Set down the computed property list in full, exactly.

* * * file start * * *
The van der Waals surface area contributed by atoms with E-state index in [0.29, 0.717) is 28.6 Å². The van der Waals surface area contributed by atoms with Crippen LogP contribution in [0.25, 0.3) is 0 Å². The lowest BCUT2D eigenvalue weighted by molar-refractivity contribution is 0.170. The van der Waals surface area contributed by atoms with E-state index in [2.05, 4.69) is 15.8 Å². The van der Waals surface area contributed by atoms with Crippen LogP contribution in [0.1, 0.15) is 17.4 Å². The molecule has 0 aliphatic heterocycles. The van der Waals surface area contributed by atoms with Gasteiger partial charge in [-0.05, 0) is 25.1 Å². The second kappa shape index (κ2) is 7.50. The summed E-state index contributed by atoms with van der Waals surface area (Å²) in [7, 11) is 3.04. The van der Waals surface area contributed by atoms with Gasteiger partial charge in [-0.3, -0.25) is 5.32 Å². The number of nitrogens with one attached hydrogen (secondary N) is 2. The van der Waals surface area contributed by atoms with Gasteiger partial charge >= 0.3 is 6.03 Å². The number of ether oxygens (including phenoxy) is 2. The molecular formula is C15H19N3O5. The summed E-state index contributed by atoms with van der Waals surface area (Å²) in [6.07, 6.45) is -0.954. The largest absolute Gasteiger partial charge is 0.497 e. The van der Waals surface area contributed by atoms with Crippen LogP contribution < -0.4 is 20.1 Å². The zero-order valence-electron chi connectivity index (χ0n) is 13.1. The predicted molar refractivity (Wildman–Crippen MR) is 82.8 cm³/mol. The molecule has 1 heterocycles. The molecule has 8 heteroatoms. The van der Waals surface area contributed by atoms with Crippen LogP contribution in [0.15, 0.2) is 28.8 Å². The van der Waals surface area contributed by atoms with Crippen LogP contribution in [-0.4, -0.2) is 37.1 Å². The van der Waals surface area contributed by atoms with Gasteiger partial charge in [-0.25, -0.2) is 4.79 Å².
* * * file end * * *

The van der Waals surface area contributed by atoms with E-state index in [0.29, 0.717) is 28.6 Å². The van der Waals surface area contributed by atoms with Crippen LogP contribution in [0.25, 0.3) is 0 Å². The lowest BCUT2D eigenvalue weighted by molar-refractivity contribution is 0.170. The van der Waals surface area contributed by atoms with E-state index in [2.05, 4.69) is 15.8 Å². The van der Waals surface area contributed by atoms with Crippen LogP contribution in [0.1, 0.15) is 17.4 Å². The molecule has 0 aliphatic heterocycles. The van der Waals surface area contributed by atoms with Gasteiger partial charge in [-0.05, 0) is 25.1 Å². The second kappa shape index (κ2) is 7.50. The summed E-state index contributed by atoms with van der Waals surface area (Å²) in [7, 11) is 3.04. The van der Waals surface area contributed by atoms with Gasteiger partial charge in [-0.3, -0.25) is 5.32 Å². The number of nitrogens with one attached hydrogen (secondary N) is 2. The van der Waals surface area contributed by atoms with Gasteiger partial charge >= 0.3 is 6.03 Å². The number of ether oxygens (including phenoxy) is 2. The molecular formula is C15H19N3O5. The summed E-state index contributed by atoms with van der Waals surface area (Å²) in [6.07, 6.45) is -0.954. The largest absolute Gasteiger partial charge is 0.497 e. The van der Waals surface area contributed by atoms with Crippen LogP contribution < -0.4 is 20.1 Å². The zero-order valence-electron chi connectivity index (χ0n) is 13.1. The predicted molar refractivity (Wildman–Crippen MR) is 82.8 cm³/mol. The molecule has 1 heterocycles. The molecule has 8 heteroatoms. The van der Waals surface area contributed by atoms with Crippen LogP contribution in [0.15, 0.2) is 28.8 Å². The van der Waals surface area contributed by atoms with Crippen LogP contribution in [-0.4, -0.2) is 37.1 Å². The van der Waals surface area contributed by atoms with Gasteiger partial charge in [-0.25, -0.2) is 4.79 Å².